“it’s not only great pre-baby, but you can also use it after your little bundle of joy arrives.”

I assume that means you will be bundling the baby up in a blanket full of radiation it caught previously why the bundle of joy was still in belly

Laura on

I have no idea about radiation from computers (and this seems like a ridiculous product) but a potential *real* concern: My OB said that the heat from laptops on or very close to the belly for prolonged time can be dangerous during pregnancy. And for those trying to conceive – men should keep laptops off laps since the heat can affect sperm production.

Ellie on

I study engineering and our professors told us as that anything that can send signals creates health risks. Receivers are less dangerous. That makes radios and TVs way less dangerous than mobile phones and computers.

Although How much this blanket can fend off those electromagnetic waves is open to debate, but this does not change the fact that those waves can cause health risks for you and for your kids.

Vai Camille on

I used to duck and cover during my pregnancies.

Robyn on

When I was pregnant with my first daughter, I had a co-worker from China who thought I was absolutely insane for not using a radiation shield over my stomach when using the desktop computer at the front desk. She told me a lot of women over there use them when using desktops, laptops, etc. She also told me they may forego using the computer entirely in some cases.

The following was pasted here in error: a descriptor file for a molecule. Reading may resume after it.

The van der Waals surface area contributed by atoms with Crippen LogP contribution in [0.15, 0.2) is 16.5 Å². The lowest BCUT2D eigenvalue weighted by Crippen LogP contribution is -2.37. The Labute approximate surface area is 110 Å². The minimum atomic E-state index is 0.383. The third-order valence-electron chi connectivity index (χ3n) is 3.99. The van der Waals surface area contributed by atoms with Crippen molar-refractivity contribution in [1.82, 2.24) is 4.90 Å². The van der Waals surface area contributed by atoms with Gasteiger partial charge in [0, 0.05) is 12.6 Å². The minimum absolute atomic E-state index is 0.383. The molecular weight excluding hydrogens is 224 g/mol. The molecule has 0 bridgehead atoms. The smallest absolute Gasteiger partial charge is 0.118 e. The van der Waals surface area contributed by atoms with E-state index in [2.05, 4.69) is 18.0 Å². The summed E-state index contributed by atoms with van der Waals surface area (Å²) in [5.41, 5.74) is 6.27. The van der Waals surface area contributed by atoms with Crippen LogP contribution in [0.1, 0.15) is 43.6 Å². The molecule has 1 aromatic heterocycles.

So evidently while we think it’s crazy for anyone to use one of these “radiation blankets”, women in China think we’re crazy for NOT using them. Go figure, lol.

acorr on

Guess whoever buys this should wear it while using the microwave, now that is some serious radiation…

Kate on

@Megan – I think the idea is like the dentist’s radiation aprons, to protect a specific area (in this case, the uterus) so as to limit the baby’s exposure. You can fend for yourself, they can’t. I agree it’s a lot of scaremongering designed to sell their product to a mother who has more money than sense, but this sort of marketing works on a lot of emotionally vulnerable people.

@Ann Like all hand santizers, cleaners and disinfectants that claim to kill 99.9% of germs/bacteria/whatever else, they make this claim because while it’s likely that they actually kill or stop 100% of whatever they’re designed to destroy, if they claim that and it turns out, during unbiased testing, that a microscopic bacterium (or in this case radium particle) does sneak through then they can be sued for false advertising. It’s a grand statistical butt-covering.